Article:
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3 definitions found
 for Atlas powder
From The Collaborative International Dictionary of English v.0.48 :

  Powder \Pow"der\, n. [OE. poudre, pouldre, F. poudre, OF. also
     poldre, puldre, L. pulvis, pulveris: cf. pollen fine flour,
     mill dust, E. pollen. Cf. Polverine, Pulverize.]
     1. The fine particles to which any dry substance is reduced
        by pounding, grinding, or triturating, or into which it
        falls by decay; dust.
        [1913 Webster]
  
              Grind their bones to powder small.    --Shak.
        [1913 Webster]
  
     2. An explosive mixture used in gunnery, blasting, etc.;
        gunpowder. See Gunpowder.
        [1913 Webster]
  
     Atlas powder, Baking powder, etc. See under Atlas,
        Baking, etc.
  
     Powder down (Zool.), the peculiar dust, or exfoliation, of
        powder-down feathers.
  
     Powder-down feather (Zool.), one of a peculiar kind of
        modified feathers which sometimes form patches on certain
        parts of some birds. They have a greasy texture and a
        scaly exfoliation.
  
     Powder-down patch (Zool.), a tuft or patch of powder-down
        feathers.
  
     Powder hose, a tube of strong linen, about an inch in
        diameter, filled with powder and used in firing mines.
        --Farrow.
  
     Powder hoy (Naut.), a vessel specially fitted to carry
        powder for the supply of war ships. They are usually
        painted red and carry a red flag.
  
     Powder magazine, or Powder room. See Magazine, 2.
  
     Powder mine, a mine exploded by gunpowder. See Mine.
  
     Powder monkey (Naut.), a boy formerly employed on war
        vessels to carry powder; a powder boy.
  
     Powder post. See Dry rot, under Dry.
  
     Powder puff. See Puff, n.
        [1913 Webster]

From The Collaborative International Dictionary of English v.0.48 :

  Atlas powder \At"las pow"der\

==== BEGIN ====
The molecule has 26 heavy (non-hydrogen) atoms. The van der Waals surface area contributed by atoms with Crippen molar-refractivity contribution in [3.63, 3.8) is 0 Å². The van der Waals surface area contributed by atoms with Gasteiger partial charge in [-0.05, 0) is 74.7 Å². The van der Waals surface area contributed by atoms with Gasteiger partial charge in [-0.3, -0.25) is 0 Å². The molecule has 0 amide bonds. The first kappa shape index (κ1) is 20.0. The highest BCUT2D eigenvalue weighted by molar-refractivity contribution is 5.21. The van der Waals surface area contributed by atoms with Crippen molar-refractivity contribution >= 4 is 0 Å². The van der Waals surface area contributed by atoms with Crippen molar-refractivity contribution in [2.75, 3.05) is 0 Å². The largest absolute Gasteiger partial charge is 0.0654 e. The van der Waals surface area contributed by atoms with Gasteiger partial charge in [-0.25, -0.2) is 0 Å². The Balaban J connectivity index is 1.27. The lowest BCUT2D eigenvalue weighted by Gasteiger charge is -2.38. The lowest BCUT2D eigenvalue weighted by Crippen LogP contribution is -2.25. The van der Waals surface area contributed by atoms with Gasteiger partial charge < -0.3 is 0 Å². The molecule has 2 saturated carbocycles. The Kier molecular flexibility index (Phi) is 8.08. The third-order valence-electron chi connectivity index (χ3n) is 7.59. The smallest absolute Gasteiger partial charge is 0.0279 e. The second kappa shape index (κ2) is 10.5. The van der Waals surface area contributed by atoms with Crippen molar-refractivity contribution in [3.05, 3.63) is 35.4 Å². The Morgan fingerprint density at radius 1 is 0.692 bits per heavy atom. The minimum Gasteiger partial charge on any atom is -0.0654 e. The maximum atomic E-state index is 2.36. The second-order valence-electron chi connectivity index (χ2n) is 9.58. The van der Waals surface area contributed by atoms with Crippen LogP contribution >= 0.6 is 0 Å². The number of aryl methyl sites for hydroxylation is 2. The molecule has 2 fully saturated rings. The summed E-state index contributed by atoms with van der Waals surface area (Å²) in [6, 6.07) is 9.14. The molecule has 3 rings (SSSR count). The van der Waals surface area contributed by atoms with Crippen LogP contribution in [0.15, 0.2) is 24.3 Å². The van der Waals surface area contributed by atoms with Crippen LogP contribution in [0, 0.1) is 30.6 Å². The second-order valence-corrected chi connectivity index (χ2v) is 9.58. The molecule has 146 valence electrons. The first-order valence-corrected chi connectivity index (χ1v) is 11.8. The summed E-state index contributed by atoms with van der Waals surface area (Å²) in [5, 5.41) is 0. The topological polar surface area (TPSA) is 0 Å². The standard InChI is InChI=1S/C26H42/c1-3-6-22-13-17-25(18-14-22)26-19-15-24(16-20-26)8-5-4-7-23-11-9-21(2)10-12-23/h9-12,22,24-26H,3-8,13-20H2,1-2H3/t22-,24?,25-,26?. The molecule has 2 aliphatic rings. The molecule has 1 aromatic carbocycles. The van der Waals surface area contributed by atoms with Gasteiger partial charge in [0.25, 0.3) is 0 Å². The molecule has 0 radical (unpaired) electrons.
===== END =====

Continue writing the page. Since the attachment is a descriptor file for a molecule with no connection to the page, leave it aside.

A blasting powder or dynamite composed of nitroglycerin, wood
     fiber, sodium nitrate, and magnesium carbonate.
     [Webster 1913 Suppl.]

From The Collaborative International Dictionary of English v.0.48 :

  Atlas \At"las\, n.; pl. Atlases. [L. Atlas, -antis, Gr. ?, ?,
     one of the older family of gods, who bears up the pillars of
     heaven; also Mt. Atlas, in W. Africa, regarded as the pillar
     of heaven. It is from the root of tlh^nai to bear. See
     Tolerate.]
     1. One who sustains a great burden.
        [1913 Webster]
  
     2. (Anat.) The first vertebra of the neck, articulating
        immediately with the skull, thus sustaining the globe of
        the head, whence the name.
        [1913 Webster]
  
     3. A collection of maps in a volume;
  
     Note: supposed to be so called from a picture of Atlas
           supporting the world, prefixed to some collections.
           This name is said to have been first used by Mercator,
           the celebrated geographer, in the 16th century.
           [1913 Webster]
  
     4. A volume of plates illustrating any subject.
        [1913 Webster]
  
     5. A work in which subjects are exhibited in a tabular from
        or arrangement; as, an historical atlas.
        [1913 Webster]
  
     6. A large, square folio, resembling a volume of maps; --
        called also atlas folio.
        [1913 Webster]
  
     7. A drawing paper of large size. See under Paper, n.
        [1913 Webster]
  
     Atlas powder, see Atlas powder in the vocabulary; a
        blasting compound containing nitroglycerin.
        [1913 Webster]

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